Commentator King pops back onscreen to give his standard defense. “Did I hold a gun to his head?” he asks us. It’s this slippery logic that makes both the fictional and the real Don King fun to watch, a guilty pleasure simply because we know he’s horrible. “You love my Black ass!” he tells us. “I’m entertainment!”
He goes further, as always surveying the situation (these are religious people) and adapting to it. “You know who’s a muthafucka?” King asks them. “The devil’s a muthafucka!” He convinces the wife to say the word multiple times. In print, I cannot do it justice, but when you see this prim and proper woman yell out with religious fervor a ten letter word that isn’t “hallelujah,” you will find yourself on the floor. Don King is a man seductive enough to make both Lloyd Price and George Foreman sign blank pieces of paper as contracts. Surely he can get the pastor to cuss.
Rhames also handles the dramatic moments well. Don King: Only In America gives him a terrific speech about his father falling into a vat of molten steel at the mill. “They didn’t even close the mill,” Rhames tells his stepson Carl (Lahmard Tate). “They gave us what they called ‘nigger tragedy money’,” he continues, telling Carl that this was the moment he realized that the world was “out to fuck him.” King sees this as solid reasoning for the way he flim-flams the boxers he gets after Ali, including Larry Holmes. The boxers don’t fight back, at least not physically. The film’s earlier scenes of graphic violence illustrate just how dangerous this man, with his silly hair and his made up words, can be if provoked.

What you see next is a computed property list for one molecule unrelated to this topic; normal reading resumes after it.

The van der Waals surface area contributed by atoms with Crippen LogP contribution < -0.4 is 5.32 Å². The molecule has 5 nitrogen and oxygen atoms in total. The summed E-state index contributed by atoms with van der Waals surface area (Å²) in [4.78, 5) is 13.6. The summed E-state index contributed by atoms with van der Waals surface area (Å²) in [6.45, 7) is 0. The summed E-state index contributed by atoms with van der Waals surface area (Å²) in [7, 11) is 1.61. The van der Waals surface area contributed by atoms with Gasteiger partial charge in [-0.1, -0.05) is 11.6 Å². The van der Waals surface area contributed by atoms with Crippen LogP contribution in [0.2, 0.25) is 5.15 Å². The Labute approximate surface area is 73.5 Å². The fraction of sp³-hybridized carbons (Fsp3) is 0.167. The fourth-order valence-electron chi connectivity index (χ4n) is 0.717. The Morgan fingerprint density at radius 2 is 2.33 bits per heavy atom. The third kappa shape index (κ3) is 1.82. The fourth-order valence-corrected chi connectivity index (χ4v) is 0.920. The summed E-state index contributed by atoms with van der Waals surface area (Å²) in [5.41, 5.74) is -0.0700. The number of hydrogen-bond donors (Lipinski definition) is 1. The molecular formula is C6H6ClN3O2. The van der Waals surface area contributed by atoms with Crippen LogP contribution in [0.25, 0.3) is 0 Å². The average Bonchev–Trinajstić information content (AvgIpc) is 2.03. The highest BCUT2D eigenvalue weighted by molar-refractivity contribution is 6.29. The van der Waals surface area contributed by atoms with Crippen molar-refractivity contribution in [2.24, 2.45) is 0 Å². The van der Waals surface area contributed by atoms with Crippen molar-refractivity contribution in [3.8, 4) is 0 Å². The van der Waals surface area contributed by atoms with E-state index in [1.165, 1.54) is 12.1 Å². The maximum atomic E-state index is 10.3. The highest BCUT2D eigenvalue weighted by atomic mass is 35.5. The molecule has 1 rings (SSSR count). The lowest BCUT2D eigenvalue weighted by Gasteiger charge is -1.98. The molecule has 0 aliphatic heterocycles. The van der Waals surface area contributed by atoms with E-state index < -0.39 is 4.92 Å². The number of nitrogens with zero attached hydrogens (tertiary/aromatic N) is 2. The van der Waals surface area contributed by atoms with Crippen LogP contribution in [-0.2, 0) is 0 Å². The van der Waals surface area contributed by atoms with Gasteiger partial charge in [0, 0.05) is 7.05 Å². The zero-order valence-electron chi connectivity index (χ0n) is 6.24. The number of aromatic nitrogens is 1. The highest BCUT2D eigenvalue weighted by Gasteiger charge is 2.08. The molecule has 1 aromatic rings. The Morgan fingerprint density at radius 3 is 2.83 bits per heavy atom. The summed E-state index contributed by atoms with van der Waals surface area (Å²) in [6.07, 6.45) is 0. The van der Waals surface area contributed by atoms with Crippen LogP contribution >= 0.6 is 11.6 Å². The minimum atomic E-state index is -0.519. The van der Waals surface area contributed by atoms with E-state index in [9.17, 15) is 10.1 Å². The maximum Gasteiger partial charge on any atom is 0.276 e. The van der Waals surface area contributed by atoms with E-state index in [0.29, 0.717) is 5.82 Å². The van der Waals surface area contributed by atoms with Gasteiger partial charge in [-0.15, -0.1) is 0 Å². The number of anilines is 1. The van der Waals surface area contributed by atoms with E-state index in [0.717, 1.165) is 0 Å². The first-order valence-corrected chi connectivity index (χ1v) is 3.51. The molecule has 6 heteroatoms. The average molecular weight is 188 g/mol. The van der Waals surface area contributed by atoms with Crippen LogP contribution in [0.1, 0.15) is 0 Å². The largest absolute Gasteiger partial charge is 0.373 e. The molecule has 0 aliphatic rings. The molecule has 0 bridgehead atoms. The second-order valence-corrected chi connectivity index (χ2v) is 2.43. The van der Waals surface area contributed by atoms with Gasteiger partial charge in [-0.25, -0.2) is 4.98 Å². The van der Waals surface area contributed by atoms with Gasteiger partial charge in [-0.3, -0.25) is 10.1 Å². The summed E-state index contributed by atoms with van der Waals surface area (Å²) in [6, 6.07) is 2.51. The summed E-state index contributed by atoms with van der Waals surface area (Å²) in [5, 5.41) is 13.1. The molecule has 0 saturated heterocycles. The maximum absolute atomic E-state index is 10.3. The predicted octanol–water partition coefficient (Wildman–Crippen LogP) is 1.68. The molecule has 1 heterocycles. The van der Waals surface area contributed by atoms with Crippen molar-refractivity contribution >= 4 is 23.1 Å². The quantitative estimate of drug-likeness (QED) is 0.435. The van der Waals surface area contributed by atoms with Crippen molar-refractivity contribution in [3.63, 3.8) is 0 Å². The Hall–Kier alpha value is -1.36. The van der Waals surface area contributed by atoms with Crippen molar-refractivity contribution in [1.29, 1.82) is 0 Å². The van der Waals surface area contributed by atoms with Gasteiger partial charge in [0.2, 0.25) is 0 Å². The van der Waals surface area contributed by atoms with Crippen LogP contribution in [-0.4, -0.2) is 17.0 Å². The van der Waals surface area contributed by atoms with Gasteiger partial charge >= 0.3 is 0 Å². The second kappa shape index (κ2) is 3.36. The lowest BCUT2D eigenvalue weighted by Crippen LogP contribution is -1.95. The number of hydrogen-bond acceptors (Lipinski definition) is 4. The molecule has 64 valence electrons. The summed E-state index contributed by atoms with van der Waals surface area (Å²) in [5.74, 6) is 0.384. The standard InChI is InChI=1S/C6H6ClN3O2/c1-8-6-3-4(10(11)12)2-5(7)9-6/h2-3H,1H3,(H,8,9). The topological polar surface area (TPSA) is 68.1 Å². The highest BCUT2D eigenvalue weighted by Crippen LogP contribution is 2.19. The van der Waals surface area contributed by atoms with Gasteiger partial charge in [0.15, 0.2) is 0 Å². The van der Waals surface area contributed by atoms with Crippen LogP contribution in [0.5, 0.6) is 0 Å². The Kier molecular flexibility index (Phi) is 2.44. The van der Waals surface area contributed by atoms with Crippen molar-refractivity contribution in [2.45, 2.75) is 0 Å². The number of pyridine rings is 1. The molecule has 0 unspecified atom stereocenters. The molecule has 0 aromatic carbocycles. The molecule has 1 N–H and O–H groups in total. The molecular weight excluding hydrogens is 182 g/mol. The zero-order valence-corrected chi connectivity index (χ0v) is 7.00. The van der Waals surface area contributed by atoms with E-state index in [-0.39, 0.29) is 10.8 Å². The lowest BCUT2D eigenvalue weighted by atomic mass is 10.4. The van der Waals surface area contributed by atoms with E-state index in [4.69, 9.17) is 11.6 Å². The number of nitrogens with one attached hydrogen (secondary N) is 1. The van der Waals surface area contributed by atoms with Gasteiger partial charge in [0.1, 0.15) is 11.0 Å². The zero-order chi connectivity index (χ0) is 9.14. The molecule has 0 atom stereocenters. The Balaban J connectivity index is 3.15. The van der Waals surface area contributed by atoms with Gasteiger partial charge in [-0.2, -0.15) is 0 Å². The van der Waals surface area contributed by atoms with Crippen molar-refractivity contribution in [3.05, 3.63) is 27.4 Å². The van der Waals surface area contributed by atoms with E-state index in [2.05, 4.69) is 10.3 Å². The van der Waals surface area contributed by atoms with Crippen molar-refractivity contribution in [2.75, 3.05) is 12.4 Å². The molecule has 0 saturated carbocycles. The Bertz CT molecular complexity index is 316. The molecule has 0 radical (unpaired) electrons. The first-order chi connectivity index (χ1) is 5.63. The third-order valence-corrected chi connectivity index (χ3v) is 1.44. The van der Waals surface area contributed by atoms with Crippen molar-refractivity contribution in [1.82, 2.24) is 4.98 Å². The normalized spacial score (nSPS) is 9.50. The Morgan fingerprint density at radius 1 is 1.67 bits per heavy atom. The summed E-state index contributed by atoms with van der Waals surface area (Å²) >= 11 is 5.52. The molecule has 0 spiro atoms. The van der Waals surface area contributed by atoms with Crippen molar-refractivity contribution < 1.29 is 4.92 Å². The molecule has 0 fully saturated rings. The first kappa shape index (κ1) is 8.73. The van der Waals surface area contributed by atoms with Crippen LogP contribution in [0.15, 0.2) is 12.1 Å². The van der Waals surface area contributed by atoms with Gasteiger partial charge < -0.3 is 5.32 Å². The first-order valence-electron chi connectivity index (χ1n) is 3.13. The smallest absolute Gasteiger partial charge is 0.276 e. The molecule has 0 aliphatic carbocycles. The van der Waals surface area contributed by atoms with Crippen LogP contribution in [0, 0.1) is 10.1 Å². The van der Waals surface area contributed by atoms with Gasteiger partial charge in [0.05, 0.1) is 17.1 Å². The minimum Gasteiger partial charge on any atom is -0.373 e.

Super Fly’s Priest, Don King is out to make money for himself, and it doesn’t matter how many people get crushed en route to the Big Score. King fucks with contract verbiage, pays less than he promises, and then plays the victim. The one time he’s actually right about being the victim, it still comes off as insincere. When Tyson bites Holyfield’s ear, King tells us “Y’all said Tyson bit his ear because I wasn’t feeding him.” He goes on, saying “let me tell you something: Tyson will be heavyweight champ again. And this time, you'll pay twice as much to see it.” We would have.
He'll share his popcorn with you, but only if you'll sign this blank piece of paper.